- So that killed the hope of hiking to Grey Owl’s Cabin in August. I know this is stupid but that makes me incredibly sad. You have no idea how badly I wanted to take that trip with Wendy, Mark, and Oliver. The new treatments were going to start today. Since we had planned to leave for Calgary at 6:00 a.m. on Thursday, those treatments are starting next week when I get back. Wendy and I had talked about her taking the kids to Calgary herself if I needed to stay behind but I am hopped up on antibiotics that will keep me going until I get back. Without them, I was told I would have been hospitalized in Calgary which is why I was nervous about going. As the doctor said, I have a long and hard road ahead of me, a vacation right now is a good thing.
- I appreciate the advice that EVERYONE is giving me and that is that I go to the Mayo Clinic. Umm, I have about $200,000 equity in my house. Wendy and I have looked at re-mortgaging to do this but to go down, it would take every bit of money we have and then what happens if it doesn’t work? I bring up the costs for just a week of treatment and people’s jaw drop. Let me be blunt, the Mayo Clinic is for the wealthy. Wendy and I are very middle class. Throughout this I am realizing that people see the Mayo Clinic as their last hope. If everything else goes bad, there is always the Mayo Clinic and “those” doctors can help you. They may be able to do so but only at a tremendous cost that most of us can’t afford.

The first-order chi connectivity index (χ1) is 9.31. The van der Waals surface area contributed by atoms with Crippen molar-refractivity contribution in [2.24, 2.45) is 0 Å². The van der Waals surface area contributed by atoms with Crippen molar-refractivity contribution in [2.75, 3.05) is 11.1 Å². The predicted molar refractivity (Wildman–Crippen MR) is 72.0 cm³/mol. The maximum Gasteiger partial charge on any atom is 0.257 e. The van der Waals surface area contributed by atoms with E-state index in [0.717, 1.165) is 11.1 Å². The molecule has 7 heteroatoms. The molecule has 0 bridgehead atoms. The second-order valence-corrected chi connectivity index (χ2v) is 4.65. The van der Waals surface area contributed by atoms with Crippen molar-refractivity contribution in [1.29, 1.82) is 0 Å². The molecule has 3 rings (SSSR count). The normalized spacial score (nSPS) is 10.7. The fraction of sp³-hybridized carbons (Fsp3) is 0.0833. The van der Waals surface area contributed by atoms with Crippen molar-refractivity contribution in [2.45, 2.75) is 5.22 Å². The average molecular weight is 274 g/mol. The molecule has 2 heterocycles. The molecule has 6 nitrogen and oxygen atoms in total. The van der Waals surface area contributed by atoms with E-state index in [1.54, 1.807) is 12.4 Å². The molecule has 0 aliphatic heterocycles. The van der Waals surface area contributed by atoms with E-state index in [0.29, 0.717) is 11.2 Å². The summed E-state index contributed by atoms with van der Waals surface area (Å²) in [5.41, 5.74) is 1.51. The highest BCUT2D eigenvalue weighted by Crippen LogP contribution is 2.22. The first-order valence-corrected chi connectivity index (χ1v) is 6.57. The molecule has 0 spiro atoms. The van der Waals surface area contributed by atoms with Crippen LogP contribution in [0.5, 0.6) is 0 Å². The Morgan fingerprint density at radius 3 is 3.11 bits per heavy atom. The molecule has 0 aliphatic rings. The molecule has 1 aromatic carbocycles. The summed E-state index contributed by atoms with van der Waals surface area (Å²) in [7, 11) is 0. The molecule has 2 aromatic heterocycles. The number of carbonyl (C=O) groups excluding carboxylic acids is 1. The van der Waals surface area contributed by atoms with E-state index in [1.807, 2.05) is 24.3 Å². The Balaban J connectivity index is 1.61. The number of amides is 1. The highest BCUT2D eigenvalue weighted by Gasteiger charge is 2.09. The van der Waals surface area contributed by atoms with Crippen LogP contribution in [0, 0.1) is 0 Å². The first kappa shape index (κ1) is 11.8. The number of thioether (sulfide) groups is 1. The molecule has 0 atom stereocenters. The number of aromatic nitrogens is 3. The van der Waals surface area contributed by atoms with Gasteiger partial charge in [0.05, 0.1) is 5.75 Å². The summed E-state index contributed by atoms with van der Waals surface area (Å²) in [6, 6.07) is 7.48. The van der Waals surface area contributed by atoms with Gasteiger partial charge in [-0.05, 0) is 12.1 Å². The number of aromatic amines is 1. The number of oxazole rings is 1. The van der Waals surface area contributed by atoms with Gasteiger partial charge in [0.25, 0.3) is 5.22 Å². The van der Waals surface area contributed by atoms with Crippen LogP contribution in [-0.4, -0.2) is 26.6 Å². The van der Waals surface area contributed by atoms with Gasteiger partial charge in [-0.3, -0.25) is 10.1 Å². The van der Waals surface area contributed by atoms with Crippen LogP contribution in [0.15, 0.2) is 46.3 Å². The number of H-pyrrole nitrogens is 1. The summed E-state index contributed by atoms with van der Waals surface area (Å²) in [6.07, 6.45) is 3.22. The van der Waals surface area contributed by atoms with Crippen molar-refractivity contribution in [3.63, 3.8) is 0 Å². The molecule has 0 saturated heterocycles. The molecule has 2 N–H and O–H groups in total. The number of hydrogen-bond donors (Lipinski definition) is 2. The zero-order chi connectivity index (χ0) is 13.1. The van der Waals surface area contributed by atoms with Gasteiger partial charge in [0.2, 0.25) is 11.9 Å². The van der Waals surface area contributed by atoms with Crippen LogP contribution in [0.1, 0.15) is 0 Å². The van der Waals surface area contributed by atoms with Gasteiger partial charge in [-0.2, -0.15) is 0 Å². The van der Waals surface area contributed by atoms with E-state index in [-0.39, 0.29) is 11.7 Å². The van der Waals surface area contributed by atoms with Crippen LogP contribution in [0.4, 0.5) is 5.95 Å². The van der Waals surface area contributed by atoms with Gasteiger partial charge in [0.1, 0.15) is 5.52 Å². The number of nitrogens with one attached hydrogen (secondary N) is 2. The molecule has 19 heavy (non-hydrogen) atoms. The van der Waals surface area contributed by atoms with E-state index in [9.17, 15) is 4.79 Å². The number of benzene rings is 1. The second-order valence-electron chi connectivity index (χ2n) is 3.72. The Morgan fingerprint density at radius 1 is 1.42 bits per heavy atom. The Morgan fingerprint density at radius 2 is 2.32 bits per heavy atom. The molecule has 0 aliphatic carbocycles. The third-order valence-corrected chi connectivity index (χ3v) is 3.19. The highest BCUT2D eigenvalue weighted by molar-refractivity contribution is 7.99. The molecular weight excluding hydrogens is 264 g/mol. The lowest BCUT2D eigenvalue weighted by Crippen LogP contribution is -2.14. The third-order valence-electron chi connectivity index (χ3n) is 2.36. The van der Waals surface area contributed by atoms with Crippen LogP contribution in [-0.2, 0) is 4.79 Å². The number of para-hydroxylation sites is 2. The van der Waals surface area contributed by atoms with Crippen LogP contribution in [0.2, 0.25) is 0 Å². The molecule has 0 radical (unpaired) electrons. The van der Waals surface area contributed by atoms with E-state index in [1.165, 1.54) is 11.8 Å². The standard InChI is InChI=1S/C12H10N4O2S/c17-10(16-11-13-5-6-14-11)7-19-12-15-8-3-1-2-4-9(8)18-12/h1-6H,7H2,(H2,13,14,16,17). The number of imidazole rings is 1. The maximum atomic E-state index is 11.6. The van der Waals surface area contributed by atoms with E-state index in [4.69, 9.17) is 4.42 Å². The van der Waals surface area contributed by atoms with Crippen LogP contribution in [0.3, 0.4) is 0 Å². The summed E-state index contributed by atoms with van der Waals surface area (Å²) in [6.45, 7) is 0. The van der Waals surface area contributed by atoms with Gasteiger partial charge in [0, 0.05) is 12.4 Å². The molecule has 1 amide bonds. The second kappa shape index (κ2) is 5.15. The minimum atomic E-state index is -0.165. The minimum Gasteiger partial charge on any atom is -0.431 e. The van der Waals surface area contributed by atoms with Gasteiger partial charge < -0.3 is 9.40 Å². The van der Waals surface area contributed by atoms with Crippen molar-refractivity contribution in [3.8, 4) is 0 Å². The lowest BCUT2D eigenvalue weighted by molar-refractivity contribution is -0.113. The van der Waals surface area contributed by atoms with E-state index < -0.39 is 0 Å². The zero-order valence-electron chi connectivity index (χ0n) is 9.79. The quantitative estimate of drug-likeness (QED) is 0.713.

Good news for Californians (rain that is) and is breaks an old Major League Baseball record for the Angels
After 20 years and 1,609 consecutive home games, the Los Angeles Angels finally lost another game to rain.
Heavy downpours turned Angel Stadium’s outfield into virtual marshlands Sunday night, forcing the postponement of their game against the Boston Red Sox. Los Angeles will host its first doubleheader since 2003 on Monday.